Opinion: Second Listings in Hong Kong Offer Chinese Firms All the Comforts of Home
Christina Bao is head of global issuer services at HKEX.
An increasing number of Chinese mainland companies that have issued shares in international markets are returning to Asia to do secondary listings in Hong Kong. Along with a range of strategic benefits, there is comfort and satisfaction in a homecoming. These harder-to-measure factors often exert more pull than company executives may realize.
When HKEX added Chapter 19C to its listing rules in 2018, it served as a catalyst for many Chinese companies listed on Qualifying Exchanges around the world, to seek a secondary listing in Hong Kong. Such listings facilitate enhanced access to international investors, provide the companies with an internationally respected listing framework, and get them closer to the Chinese mainland market and its investors.
The successful listing of Alibaba in November 2019 paved the way for the many that are now following. This year, NetEase and JD.com debuted in Hong Kong, further accelerating and enhancing market interest not just from issuers, but also within the investing community. Secondary listings are making Hong Kong an even more important capital-raising venue with a growing ecosystem for innovation and the new economy.
Chinese companies are attracted to the idea of coming home to an innovative, highly liquid and efficient international market here in Hong Kong. But what does “homecoming” really mean? Some of the benefits of a homecoming can be harder to articulate and measure – they’re the comforts of home.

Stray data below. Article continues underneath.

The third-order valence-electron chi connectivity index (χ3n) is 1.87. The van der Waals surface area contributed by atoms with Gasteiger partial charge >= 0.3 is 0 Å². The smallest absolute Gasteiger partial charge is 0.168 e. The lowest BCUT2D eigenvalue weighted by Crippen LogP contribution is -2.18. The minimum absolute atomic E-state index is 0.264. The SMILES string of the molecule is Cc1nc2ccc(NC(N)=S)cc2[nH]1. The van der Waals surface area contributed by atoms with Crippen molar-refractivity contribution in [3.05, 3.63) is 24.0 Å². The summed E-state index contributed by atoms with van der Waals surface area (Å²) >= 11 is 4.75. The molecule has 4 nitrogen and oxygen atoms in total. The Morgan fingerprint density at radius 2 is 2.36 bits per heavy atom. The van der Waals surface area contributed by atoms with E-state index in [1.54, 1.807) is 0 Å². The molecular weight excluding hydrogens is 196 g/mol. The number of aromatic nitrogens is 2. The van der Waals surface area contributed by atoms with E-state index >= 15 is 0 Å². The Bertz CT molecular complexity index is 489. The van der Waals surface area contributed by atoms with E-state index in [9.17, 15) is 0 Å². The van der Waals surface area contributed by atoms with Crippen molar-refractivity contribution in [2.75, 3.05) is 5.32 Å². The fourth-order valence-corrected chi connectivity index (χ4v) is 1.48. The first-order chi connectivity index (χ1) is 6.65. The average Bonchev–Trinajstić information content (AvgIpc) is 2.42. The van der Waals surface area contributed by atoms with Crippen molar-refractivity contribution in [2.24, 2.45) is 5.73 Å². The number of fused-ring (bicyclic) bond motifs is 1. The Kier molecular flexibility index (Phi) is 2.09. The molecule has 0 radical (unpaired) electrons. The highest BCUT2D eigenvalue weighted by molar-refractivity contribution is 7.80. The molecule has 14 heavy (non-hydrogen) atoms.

The benefits of home
Coming home means returning to a place of comfort, with familiar culture and language. Companies with years of international expansion and experience may not value this as much as issuers that have remained close to their roots, but it is felt by all
A homecoming listing enables a company to synchronize investor relations efforts with its social identity and its purpose as a corporation. In an international market on the other side of the globe, a company is often just a name, stock code, and a well-crafted narrative of their business prowess. At home, the same company is a beloved brand, familiar product, and a homegrown story built on pride and values. The hometown story often carries emotional resonance that transcends the corporate story. One way this connection to the home market can be expressed is via the valuation and liquidity of a company’s shares.
A homecoming also opens the door to greater engagement with the community. Companies that want to serve all of their stakeholders and run effective corporate social responsibility programs for the wider community, find greater success when they have both a financial and social presence in a market. The authenticity of a company’s actions in its home market is sometimes lost with an overseas’ listing.
Homecoming means gaining ready access to your company’s core base of stakeholders, from customers to business partners, and deepening your relationship by turning them into investors. These investors have a solid understanding of the local cultural, social, political and economic factors impacting a company and its performance. Some companies see it as a way of completing the circle, and rewarding those who have been at their side since the very beginning by allowing them to take part in the company’s financial growth.